If you have ModelCheckpoint configured, the Neptune logger automatically logs model checkpoints. Model weights are logged in the model/checkpoints namespace of the Neptune run.

Info

You can disable this option by setting log_model_checkpoints to False when you create the NeptuneLogger instance:

from pytorch_lightning.loggers import NeptuneLogger
neptune_logger = NeptuneLogger(
    log_model_checkpoints=False
)

You can log the model summary, as generated by the ModelSummary utility from Lightning.

The summary is logged in the model/summary namespace of the Neptune run.

from pytorch_lightning.loggers import NeptuneLogger
neptune_logger = NeptuneLogger()
model = ...  # LightningModule

# Log model summary
neptune_logger.log_model_summary(model=model, max_depth=-1)

If you have ModelCheckpoint configured, the Neptune logger automatically logs the best_model_path and best_model_score values.

They are logged in the model namespace of the Neptune run.

Logging gradients#

If you specify the trainer to track gradient norms, these norms will be automatically logged to Neptune.

You can inspect them as interactive charts in Neptune.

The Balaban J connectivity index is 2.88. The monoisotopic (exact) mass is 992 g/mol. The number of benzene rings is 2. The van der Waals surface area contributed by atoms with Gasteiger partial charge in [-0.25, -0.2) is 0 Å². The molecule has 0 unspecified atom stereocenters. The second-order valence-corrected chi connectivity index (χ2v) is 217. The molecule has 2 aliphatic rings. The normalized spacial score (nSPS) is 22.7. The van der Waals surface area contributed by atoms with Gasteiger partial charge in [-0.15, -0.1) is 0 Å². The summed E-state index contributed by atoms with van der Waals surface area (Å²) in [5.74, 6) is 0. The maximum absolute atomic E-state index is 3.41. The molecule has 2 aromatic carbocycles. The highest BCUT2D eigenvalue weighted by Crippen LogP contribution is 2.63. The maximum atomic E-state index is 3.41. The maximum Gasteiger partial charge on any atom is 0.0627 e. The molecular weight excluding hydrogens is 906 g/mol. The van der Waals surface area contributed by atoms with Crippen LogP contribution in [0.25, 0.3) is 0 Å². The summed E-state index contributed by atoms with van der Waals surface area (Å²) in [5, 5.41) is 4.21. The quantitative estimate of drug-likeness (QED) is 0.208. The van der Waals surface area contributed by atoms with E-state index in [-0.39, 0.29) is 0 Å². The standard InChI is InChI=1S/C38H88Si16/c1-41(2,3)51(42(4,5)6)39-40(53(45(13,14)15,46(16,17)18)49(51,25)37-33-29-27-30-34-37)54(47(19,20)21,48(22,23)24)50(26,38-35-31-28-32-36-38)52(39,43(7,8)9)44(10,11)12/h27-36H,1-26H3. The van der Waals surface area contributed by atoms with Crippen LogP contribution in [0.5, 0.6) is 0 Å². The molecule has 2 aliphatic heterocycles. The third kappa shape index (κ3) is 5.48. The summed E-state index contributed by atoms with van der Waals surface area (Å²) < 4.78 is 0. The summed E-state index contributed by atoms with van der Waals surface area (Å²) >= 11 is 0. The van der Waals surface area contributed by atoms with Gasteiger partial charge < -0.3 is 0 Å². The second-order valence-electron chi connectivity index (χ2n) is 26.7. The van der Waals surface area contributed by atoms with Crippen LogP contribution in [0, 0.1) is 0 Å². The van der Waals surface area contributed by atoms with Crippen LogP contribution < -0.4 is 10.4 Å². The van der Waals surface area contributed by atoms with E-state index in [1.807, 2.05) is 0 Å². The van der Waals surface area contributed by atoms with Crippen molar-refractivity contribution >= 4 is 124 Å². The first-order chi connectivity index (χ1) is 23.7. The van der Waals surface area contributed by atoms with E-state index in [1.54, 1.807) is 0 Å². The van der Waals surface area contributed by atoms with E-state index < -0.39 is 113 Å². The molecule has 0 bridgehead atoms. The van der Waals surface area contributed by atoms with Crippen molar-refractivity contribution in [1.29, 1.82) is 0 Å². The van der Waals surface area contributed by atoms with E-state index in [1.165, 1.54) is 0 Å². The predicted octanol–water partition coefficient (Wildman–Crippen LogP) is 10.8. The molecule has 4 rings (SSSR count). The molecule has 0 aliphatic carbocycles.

from pytorch_lightning.loggers import NeptuneLogger
# Create NeptuneLogger
neptune_logger = NeptuneLogger()
trainer = pl.Trainer(
    logger=neptune_logger,
    log_every_n_steps=50,
    track_grad_norm=2,  # track gradient norm
)

Logging hyperparameters#

You can log hyperparameters by using the standard log_hyperparams() method from the Lightning logger.

from pytorch_lightning.loggers import NeptuneLogger
PARAMS = ...  # dict or argparse
neptune_logger.log_hyperparams(params=PARAMS)

You can display any logged parameters:

  • In the runs table, by adding them as columns.
  • In custom dashboards.

Manually logging metadata#

If you have other types of metadata that are not covered in this guide, you can still log them using the Neptune client library (neptune-client).

When you initialize the run, you get a run object, to which you can assign different types of metadata in a structure of your own choosing.

from neptune.new import neptune

# Create a new Neptune run
run = neptune.init_run()

# Log metrics or other values inside loops
for epoch in range(n_epochs):
    ...  # Your training loop

    run["train/epoch/loss"].log(loss)  # Each log() appends a value
    run["train/epoch/accuracy"].log(acc)

# Upload files
run["test/preds"].upload("path/to/test_preds.csv")

# Track and version artifacts
run["train/images"].track_files("./datasets/images")

# Record numbers or text
run["tokenizer"] = "regexp_tokenize"